“It was my intention since a long time ago to be depicted in the Calendar … I was happy to do it and I had a lot of fun. I am also very photogenic.”
Born Sofia Scicolone in a Roman charity in September, 1934, she was the illegitimate daughter of Riccardo Scicolone and aspiring actress Romilda Villani. Loren grew up impoverished in wartime Pozzuoli, a town not far from Naples. Unlike many girls with screen ambitions, Sophia did not encounter any objections from her mother; rather, it was she who gave Sophia the determination to cultivate her ambitions. “My mother gave me the strength and energy I needed to be an actress—sono figlia della mia madre [I am my mother’s daughter],” she proudly exclaims.
At 14, Sophia entered a beauty competition organized by the local newspaper, Il Mattino. Even though she was dressed in an evening gown made from her grandmother’s best curtains and black shoes painted white, Sophia won and was awarded a prize consisting of a train ticket to Rome, several rolls of wallpaper, a tablecloth with matching napkins, and a small amount of lire. It was this train ticket that took Sophia to Rome to appear in her first film, Quo Vadis.
Credit for discovering Sophia and launching her to stardom is attributed to Carlo Ponti, a married film producer who eventually became her husband. As there was no possibility of divorce in Italy, Carlo arranged a Mexican divorce and a marriage by proxy in 1957. The Church hierarchy in Italy denied all validity to the proceedings of divorce and civil marriage, so their marriage had to be annulled in order to avoid arrest for bigamy. Sophia was being “threatened with excommunication … and for what reason? I had fallen in love with a man whose own marriage had ended long before.” Eventually, Sofia Scicolone changed her name to Sophia Loren (the Italian “f” in her name substituted with a more cosmopolitan “ph”) and nine years later, the couple became French citizens and were legally married.
During the 60s, Sophia worked continuously. Her Oscar-winning performance in Two Women was the first major Academy Award for a non-English language performance. “I am most proud of this film; it was very introspective and dramatic,” says Sophia. In preparation for the role, Sophia relived memories of her own war-torn childhood.
In the course of her career, Loren has co-starred with a long list of leading men: Marlon Brando, Cary Grant, Charlton Heston, Gregory Peck, Anthony Quinn, Peter Sellers, John Wayne and Marcello Mastroianni, to name a few. (Mastroianni was her favourite co-star, producing collaborations such as Yesterday, Today and Tomorrow; Marriage Italian-Style; The Priest’s Wife; A Special Day; and Ready to Wear). In 1991, the Academy presented Sophia with an Honorary Award “for a career rich with memorable performances that has added permanent luster to our art form”. Sophia was last seen on screen in Too Much Romance in 2004. She reminisces, “I always loved acting and I was always inspired by the great directors and actors that I have worked with.” When asked of her current projects, Sophia is quick to answer: “Family, and work on a selective basis.” I prod for hints of any specific projects, but for naught. She is poised and has made a conscious decision to disclose nothing.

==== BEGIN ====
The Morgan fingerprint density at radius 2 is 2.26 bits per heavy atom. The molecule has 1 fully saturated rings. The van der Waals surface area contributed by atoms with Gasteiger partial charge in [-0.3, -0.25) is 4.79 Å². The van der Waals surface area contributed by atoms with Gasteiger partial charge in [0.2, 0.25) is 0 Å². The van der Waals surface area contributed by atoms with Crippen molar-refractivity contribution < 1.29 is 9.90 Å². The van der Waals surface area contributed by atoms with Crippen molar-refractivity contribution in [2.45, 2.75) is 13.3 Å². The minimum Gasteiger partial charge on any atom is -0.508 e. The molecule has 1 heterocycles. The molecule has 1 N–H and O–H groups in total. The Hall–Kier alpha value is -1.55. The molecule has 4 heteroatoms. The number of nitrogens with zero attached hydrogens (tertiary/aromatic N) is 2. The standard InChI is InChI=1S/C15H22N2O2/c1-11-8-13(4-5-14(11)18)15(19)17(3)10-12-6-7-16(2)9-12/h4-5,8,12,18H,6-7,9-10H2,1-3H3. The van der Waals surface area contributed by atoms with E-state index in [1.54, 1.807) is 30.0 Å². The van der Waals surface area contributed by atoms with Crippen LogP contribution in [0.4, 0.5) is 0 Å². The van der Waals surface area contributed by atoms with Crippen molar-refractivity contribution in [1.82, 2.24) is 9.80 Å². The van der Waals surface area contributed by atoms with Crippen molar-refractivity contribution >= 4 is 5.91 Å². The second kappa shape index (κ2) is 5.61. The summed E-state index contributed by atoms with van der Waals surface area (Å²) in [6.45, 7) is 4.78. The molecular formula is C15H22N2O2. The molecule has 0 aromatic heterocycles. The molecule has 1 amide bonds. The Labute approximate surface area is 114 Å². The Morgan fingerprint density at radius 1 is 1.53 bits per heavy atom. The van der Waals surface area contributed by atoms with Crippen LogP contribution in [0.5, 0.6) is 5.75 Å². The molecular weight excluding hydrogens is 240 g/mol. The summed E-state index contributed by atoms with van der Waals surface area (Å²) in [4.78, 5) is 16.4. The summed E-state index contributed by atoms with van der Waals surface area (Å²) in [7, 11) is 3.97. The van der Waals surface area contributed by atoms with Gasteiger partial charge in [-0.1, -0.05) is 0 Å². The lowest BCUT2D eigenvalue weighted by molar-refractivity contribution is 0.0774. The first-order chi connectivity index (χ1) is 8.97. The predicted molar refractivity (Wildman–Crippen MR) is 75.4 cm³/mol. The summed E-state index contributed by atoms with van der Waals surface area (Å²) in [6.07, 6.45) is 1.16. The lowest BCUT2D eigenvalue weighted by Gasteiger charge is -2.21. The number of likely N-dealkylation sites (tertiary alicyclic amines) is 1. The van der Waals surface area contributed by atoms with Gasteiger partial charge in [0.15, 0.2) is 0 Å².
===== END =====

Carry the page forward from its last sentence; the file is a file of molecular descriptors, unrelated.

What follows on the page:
Sophia struggled to become a mother; she had a long battle of miscarriages and medical examinations and was ordered to bedrest for her first pregnancy. Her prized sons are Carlo Ponti Jr. (39), Music Director and Principal Conductor of the San Bernardino Symphony Orchestra and Edoardo (34), a film director (whose feature-film debut, Between Strangers, starred Sophia). This tight-knit family recently lost their senior member, Carlo Ponti, who died in early January of pulmonary complications, at age 94.
A woman whose dark features and opulent figure have long been identified as the epitome of Mediterranean beauty, Signora Sophia has never forgotten her roots in Italy. But she is also grateful to America, the country that transformed her into an icon. In a career spanning more than 50 years, Sophia has amassed over 100 films to her credit. She continues to top the “most beautiful” polls, and her status as a cultural icon is undiminished. As well as being the well-known and celebrated Italian actress, she is someone who stands above fashion and shifts in popular taste. “It is important to always be yourself. Do not change your personality and attitude,” says Sophia, as her eyes gaze, unwavering.
From the Pirelli Calendar’s inception in 1964 (shot by Robert Freeman, who is perhaps even more famous for the Beatles album covers he shot in the 1960s), the images have been not just of beautiful women but of the beautiful women. While including a woman in her seventies in the mix may seem intrepid, this is, after all, the great Sophia Loren, who can still capture and retain anyone’s eye—on film, in a magazine, in a calendar, and most definitely in person. I saw it fitting, then, to ask Sophia what her definition of beauty is. “Beauty is part of your DNA and is Mother Nature and also is what is inside you. Beauty might also be a personal opinion, and it belongs to the domain of your culture, tradition and private feelings.” With so many beautiful women in the world, only a select few have something special that makes them rise above the rest; it’s often something magical, intangible. But Sophia has it, undeniably. The Archbishop of Genoa once said that although the Vatican opposed human cloning, “an exception might be made in the case of Sophia Loren”. About that, there is universal agreement.